Fuel Cell

A fuel cell is a device that converts the chemical energy from a fuel into electricity through a chemical reaction with oxygen or another oxidizing agent. Hydrogen is the most common fuel, but hydrocarbons such as natural gas and alcohols like methanol are sometimes used. Fuel cells are different from batteries in that they require a constant source of fuel and oxygen to run, but they can produce electricity continually for as long as these inputs are supplied.

Welsh Physicist William Grove developed the first crude fuel cells in 1839. The first commercial use of fuel cells was in NASA space programs to generate power for probes, satellites and space capsules. Since then, fuel cells have been used in many other applications. Fuel cells are used for primary and backup power for commercial, industrial and residential buildings and in remote or inaccessible areas. They are used to power fuel cell vehicles, including automobiles, buses, forklifts, airplanes, boats, motorcycles and submarines.

There are many types of fuel cells, but they all consist of an anode (negative side), a cathode (positive side) and an electrolyte that allows charges to move between the two sides of the fuel cell. Electrons are drawn from the anode to the cathode through an external circuit, producing direct current electricity. As the main difference among fuel cell types is the electrolyte, fuel cells are classified by the type of electrolyte they use. Fuel cells come in a variety of sizes. Individual fuel cells produce relatively small electrical potentials, about 0.7 volts, so cells are "stacked", or placed in series, to increase the voltage and meet an application's requirements. In addition to electricity, fuel cells produce water, heat and, depending on the fuel source, very small amounts of nitrogen dioxide and other emissions. The energy efficiency of a fuel cell is generally between 40–60%, or up to 85% efficient if waste heat is captured for use.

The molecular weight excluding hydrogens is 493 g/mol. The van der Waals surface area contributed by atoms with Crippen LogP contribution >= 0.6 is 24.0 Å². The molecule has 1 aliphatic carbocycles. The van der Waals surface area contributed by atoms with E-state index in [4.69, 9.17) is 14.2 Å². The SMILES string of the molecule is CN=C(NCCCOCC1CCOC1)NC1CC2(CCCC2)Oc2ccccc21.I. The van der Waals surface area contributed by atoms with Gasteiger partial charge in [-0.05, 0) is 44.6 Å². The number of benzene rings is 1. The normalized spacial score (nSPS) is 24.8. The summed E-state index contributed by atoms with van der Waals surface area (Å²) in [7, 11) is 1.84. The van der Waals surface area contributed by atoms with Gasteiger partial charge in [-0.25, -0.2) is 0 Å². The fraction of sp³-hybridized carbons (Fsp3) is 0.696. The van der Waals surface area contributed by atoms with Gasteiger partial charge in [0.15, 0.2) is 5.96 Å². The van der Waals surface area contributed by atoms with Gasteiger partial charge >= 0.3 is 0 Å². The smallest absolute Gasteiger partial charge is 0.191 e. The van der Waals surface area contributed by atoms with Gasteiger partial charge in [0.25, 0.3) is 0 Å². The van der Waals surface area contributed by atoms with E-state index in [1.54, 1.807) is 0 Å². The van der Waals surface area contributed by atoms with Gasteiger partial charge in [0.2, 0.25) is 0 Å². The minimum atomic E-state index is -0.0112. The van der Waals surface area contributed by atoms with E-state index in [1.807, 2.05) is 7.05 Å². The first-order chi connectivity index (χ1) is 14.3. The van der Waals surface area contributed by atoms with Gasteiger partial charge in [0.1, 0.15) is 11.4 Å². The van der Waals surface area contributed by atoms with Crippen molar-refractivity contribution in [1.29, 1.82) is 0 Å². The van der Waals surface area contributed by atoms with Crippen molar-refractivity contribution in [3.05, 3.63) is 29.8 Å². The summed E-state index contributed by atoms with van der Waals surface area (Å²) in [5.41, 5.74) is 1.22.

Read more about Fuel Cell:  History, Types of Fuel Cells; Design, Markets and Economics, Research and Development

Other articles related to "fuel, fuel cell, fuel cells":

Timeline Of Hydrogen Technologies - Timeline - 1900s
... to internal combustion engines using a mixture of hydrogen and oxygen as fuel 1935 - Eugene Wigner and H.B. 1938 - Igor Sikorsky from Sikorsky Aircraft proposed liquid hydrogen as a fuel ... Rudolf Erren - Erren engine - US patent 2,183,674 - Internal combustion engine using hydrogen as fuel 1939 - Hans Gaffron discovered that algae can switch between producing ...
Sossina M. Haile - Creation of Alternative Fuel
... Sossina Haile created a new type of fuel cell by default. 1990s, the Caltech scientist had an idea that she thought might dramatically improve fuel cells, the clean technology that converts chemical energy to electricity to power ... But when fuel-cell makers balked at revamping their entire systems to try her solution, Haile decided to fabricate the world's first solid-acid fuel cell in her lab ...
Fuel Cell - Research and Development
... use triazole to raise the operating temperature of PEM fuel cells from below 100 °C to over 125 °C, claiming this will require less carbon-monoxide ... Ohio, show that arrays of vertically grown carbon nanotubes could be used as the catalyst in fuel cells ... high energy density, which may lead to improvements in fuel cell technology ...
Chevrolet Sequel
... The Sequel is powered by a fuel cell powertrain, which includes an electronic control unit and a fourth-generation version of GM's fuel-cell stack ... A fuel-cell is an electrochemical device that combines hydrogen fuel with oxygen from air to produce electricity ...
Bernard S. Baker - Selected Publications - Technical
... Hydrocarbon Fuel Cell Technology, (Editor), 1965, American Chemical Society, ISBN 0-12-074250-0 Fuel Cell Systems-II 5th Biennal Fuel Cell Symposium ...

Famous quotes containing the words cell and/or fuel:

    There’s not one part of his physical being that’s like that of human beings. From his warped brain down to the tiniest argumentative cell of his huge carcass, he’s unearthly.
    —Willis Cooper. Rowland V. Lee. Wolf von Frankenstein (Basil Rathbone)

    It is now many years that men have resorted to the forest for fuel and the materials of the arts: the New Englander and the New Hollander, the Parisian and the Celt, the farmer and Robin Hood, Goody Blake and Harry Gill; in most parts of the world, the prince and the peasant, the scholar and the savage, equally require still a few sticks from the forest to warm them and cook their food. Neither could I do without them.
    Henry David Thoreau (1817–1862)